US 6411913 B1 Abstract An extremely low frequency (ELF) receiver that operates at the 6 Hz to 9 Hz range to synchronously receive signals from the electric (E) field or the magnetic (H) field of the earth's resonant (TS) frequency and other signals of interest.
Claims(14) 1. A method of using microprocessors in a synchronous receiver for Extremely Low Frequency (ELF) wave receivers consisting of the steps of:
a) varying clock frequencies in a first of said microprocessors,
b) controlling said clock frequencies by a second of said microprocessors, and
c) producing synchronization of said clock frequencies with desired ELF frequencies.
2. A method as in
a) powering said ELF receivers from distribution power lines, and
b) picking up electric field signals of ELF waves from said powering lines.
3. A method as in
a) including tables of selected numbers of digital values of sine functions from 0 to 180° in said first microprocessors,
b) connecting said electric field signals of ELF waves to analog to digital converters (ADCs) in said first microprocessor,
c) taking digital samples in said first of the microprocessors,
d) multiplying said digital samples by values of said tables of sine functions to obtain products,
e) summing said products for all of said selected number of values to obtain the R component of said ELF wave.
f) seeking said R component by varying said clock frequency.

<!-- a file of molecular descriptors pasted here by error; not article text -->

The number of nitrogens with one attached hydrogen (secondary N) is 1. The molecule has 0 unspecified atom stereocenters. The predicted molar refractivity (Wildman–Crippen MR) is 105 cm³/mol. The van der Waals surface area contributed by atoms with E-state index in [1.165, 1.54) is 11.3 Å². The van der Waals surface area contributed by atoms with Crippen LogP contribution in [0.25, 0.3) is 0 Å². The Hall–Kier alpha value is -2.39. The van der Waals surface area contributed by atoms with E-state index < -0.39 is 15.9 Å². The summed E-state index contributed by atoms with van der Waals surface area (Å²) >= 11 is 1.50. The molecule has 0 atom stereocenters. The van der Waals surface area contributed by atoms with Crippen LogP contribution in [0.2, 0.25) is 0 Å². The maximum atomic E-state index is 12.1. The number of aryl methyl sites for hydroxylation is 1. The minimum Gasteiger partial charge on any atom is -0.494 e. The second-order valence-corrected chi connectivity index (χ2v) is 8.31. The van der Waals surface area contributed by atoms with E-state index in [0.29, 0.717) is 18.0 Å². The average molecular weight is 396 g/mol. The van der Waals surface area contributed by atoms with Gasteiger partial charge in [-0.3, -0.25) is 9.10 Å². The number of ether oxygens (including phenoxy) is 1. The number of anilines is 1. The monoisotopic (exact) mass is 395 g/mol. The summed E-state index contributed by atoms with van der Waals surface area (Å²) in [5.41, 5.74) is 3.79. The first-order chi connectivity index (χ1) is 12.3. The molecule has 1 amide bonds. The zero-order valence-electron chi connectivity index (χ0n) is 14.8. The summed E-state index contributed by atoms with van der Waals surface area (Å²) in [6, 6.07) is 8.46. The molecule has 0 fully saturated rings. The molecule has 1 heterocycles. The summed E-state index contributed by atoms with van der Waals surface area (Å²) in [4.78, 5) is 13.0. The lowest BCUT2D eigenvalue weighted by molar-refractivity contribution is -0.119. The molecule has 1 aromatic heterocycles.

4. A method as in
a) including tables of selected numbers of digital values of cosine functions from −90° to +90° in said first microprocessors,
b) connecting said electric field signals of ELF waves to analog to digital converters (ADCs) in said first microprocessor,
c) taking digital samples in said first of the microprocessors,
d) multiplying said digital samples by values of said tables of cosine functions to obtain products,
e) summing said products for all of said selected number of values to obtain the Q component of said wave,
f) locking on said ELF wave by varying said clock frequency so as to reduce said Q component towards zero, and
g) tracking said ELF wave by further varying said clock frequency so as to hold said Q component close to zero as said ELF wave frequency varies.
5. A method as in
a) offsetting input voltages to the center of the voltage range of the ADCs,
b) connecting input voltages through variable gain amplifiers to said ADCs, and